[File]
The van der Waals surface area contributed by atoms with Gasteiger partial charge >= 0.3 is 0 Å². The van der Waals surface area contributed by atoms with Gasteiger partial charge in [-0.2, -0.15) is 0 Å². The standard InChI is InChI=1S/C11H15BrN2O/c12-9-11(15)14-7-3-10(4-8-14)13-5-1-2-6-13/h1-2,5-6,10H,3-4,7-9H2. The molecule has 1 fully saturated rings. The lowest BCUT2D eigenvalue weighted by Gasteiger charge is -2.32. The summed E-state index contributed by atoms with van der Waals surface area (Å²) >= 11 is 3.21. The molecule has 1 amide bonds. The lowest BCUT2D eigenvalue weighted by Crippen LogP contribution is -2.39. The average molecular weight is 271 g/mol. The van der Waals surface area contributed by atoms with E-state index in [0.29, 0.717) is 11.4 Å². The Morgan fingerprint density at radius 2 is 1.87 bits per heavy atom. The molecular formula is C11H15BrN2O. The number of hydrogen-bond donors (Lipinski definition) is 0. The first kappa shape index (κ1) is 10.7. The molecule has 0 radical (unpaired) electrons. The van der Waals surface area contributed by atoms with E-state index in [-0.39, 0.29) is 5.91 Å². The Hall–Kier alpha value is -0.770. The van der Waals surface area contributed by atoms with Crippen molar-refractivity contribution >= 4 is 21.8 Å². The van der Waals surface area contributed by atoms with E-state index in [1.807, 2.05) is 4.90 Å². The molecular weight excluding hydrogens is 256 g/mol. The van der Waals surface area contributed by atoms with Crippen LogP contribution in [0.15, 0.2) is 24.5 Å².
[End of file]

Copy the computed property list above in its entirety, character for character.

The van der Waals surface area contributed by atoms with Gasteiger partial charge >= 0.3 is 0 Å². The van der Waals surface area contributed by atoms with Gasteiger partial charge in [-0.2, -0.15) is 0 Å². The standard InChI is InChI=1S/C11H15BrN2O/c12-9-11(15)14-7-3-10(4-8-14)13-5-1-2-6-13/h1-2,5-6,10H,3-4,7-9H2. The molecule has 1 fully saturated rings. The lowest BCUT2D eigenvalue weighted by Gasteiger charge is -2.32. The summed E-state index contributed by atoms with van der Waals surface area (Å²) >= 11 is 3.21. The molecule has 1 amide bonds. The lowest BCUT2D eigenvalue weighted by Crippen LogP contribution is -2.39. The average molecular weight is 271 g/mol. The van der Waals surface area contributed by atoms with E-state index in [0.29, 0.717) is 11.4 Å². The Morgan fingerprint density at radius 2 is 1.87 bits per heavy atom. The molecular formula is C11H15BrN2O. The number of hydrogen-bond donors (Lipinski definition) is 0. The first kappa shape index (κ1) is 10.7. The molecule has 0 radical (unpaired) electrons. The van der Waals surface area contributed by atoms with E-state index in [-0.39, 0.29) is 5.91 Å². The Hall–Kier alpha value is -0.770. The van der Waals surface area contributed by atoms with Crippen molar-refractivity contribution >= 4 is 21.8 Å². The van der Waals surface area contributed by atoms with E-state index in [1.807, 2.05) is 4.90 Å². The molecular weight excluding hydrogens is 256 g/mol. The van der Waals surface area contributed by atoms with Crippen LogP contribution in [0.15, 0.2) is 24.5 Å².